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Pole vaulters learn from visiting Japanese coach
By JEFF WINDMUELLER Independent Record | Posted: Wednesday, July 28, 2010 12:13 am
Doug LeBrun’s annual summer of pole vault lessons had a certain foreign flair this year.
LeBrun, the longtime pole vault coach at Helena High, introduced a select group of kids to one of the world’s top coaches in the sport, Japan’s Tetsuo Hirota, during a small camp on Tuesday.
Hirota is the former Japanese national record holder and now coaches for the country’s squad — guiding athletes like female vaulter Ikuko Nishikori to new national records.
But, in the backyard of LeBrun’s farm-style stead in the Helena Valley, Hirota received a tour of the somewhat makeshift facilities — other than your standard pole vault pit, LeBrun’s land is littered with stations like pull-up bars for practicing lifts, a pulley system to flip the athlete upside down and even bars for when they’re ready to fall onto the mat — before working with each of the kids during warmups.
“I’m usually working with elite athletes; This is kind of refreshing,” Hirota said through an interpreter, Estelle Naito.
Just how did the man wind up in Montana?
“(LeBrun) is inviting me all the time,” said Hirota, mentioning that he had met LeBrun at an international camp in the mid-1990s.
With meets and Olympic events often occurring during the summer, however, he hadn’t been able to make it out until this year. After the camp, Hirota will take a tour of Glacier National Park and some of the sights and sounds of Montana before heading out Saturday.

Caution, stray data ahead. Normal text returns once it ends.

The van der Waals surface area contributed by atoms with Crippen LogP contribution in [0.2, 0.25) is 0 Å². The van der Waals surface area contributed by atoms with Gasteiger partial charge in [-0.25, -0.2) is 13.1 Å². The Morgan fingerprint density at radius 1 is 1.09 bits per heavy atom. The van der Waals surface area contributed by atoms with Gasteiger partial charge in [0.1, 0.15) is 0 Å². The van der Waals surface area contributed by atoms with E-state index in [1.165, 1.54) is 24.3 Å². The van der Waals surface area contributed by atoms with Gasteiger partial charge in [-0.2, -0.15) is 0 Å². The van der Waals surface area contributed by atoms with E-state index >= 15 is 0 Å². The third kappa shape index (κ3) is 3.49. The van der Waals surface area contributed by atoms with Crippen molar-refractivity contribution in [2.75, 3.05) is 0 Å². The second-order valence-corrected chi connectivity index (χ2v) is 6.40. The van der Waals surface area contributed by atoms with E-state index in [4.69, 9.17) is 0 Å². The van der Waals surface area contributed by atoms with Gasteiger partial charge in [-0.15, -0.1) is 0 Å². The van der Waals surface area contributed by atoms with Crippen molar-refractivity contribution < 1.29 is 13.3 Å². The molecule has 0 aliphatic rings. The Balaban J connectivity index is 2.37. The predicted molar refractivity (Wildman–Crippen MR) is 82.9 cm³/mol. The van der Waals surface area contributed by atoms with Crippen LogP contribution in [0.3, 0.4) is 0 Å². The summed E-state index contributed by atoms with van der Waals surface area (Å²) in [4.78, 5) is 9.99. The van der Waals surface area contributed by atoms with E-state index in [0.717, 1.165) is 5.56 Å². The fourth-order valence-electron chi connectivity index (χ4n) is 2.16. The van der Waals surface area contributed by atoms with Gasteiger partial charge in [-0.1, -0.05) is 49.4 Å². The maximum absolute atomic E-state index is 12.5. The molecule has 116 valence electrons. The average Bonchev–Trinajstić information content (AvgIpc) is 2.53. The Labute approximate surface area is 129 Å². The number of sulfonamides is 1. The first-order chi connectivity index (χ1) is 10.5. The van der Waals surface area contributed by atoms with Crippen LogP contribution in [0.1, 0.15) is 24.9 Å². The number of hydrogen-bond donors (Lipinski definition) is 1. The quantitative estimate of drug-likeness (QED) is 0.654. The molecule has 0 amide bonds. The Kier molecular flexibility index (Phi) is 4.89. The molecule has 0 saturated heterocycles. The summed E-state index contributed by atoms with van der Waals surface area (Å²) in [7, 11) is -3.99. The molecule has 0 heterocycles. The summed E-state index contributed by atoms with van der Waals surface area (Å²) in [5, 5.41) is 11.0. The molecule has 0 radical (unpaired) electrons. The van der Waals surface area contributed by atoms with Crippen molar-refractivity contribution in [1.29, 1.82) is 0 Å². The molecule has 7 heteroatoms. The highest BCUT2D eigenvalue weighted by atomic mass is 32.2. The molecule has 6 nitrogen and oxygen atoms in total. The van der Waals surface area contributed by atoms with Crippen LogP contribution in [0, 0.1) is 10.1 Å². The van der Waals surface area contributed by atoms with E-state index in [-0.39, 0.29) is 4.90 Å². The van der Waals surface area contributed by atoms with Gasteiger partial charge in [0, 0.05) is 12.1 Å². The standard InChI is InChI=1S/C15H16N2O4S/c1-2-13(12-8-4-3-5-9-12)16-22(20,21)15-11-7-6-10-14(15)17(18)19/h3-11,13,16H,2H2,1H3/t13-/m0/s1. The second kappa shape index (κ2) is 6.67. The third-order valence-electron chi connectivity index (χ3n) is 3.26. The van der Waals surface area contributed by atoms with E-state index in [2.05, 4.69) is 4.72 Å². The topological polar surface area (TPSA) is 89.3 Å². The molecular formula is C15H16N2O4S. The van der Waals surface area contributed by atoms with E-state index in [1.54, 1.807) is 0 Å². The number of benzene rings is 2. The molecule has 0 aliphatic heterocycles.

“I think it’s just something unique,” LeBrun said. “Who gets a national, known coach from another country to come out?”
Apparently LeBrun, since none of the participants were particularly surprised.
“These guys come from all around; Old Man just knows them,” said soon-to-be Helena senior Jake Reidelbach, referring to LeBrun by his well-known moniker in the pole vault world.
And it is certainly to the kids’ benefit.
Though the fundamentals and techniques they teach are very similar, Hirota brought new eyes to LeBrun’s camp, and a little different style — speaking softly as Naito helped translate the instructions.
While LeBrun’s voice rose when he instructed athletes like Reidelbach and fellow Bengal T.J. Bomar, Hirota had the opportunity to take some of the young vaulters aside for step-by-step instruction. He worked the fundamentals, some as simple as holding the pole straight before sprinting down the runway, to pushing into the pole instead of leaning back after making the plant.
Having participated in the sport since the bamboo era, Hirota learned many of his skills by studying in France and Russia and looked comfortable instructing kids in mostly Japanese, using hand gestures and, at times, a few words of English to get his point across.
“It’s kind of interesting,” said Mariah Arneson, who, along with twin sister Marisa, travelled from Missoula to attend the camp. The two will be competing for Carroll College next spring.
“It’s cool to get a different perspective,” she said.
While there are few differences in technique, the biggest difference is between Japanese and American athletes themselves.
For starters, there is size.
“The body types of the Japanese are different,” said Naito, a California native and pole vaulter herself. “Americans are bigger, strong and faster. They can get away with errors.”
Many of the Japanese competitors, meanwhile, transition to the sport from gymnastics, prompting coaches to use more mat work while LeBrun relies on his machines.
One thing is certain. Like LeBrun, Hirota is willing to share his knowledge with the future participants in the sport.
“Even though he’s worked with national competitors,” Naito said, “He’s always willing to help out the young kids.”
Jeff Windmueller: 447-4065 or email@example.com
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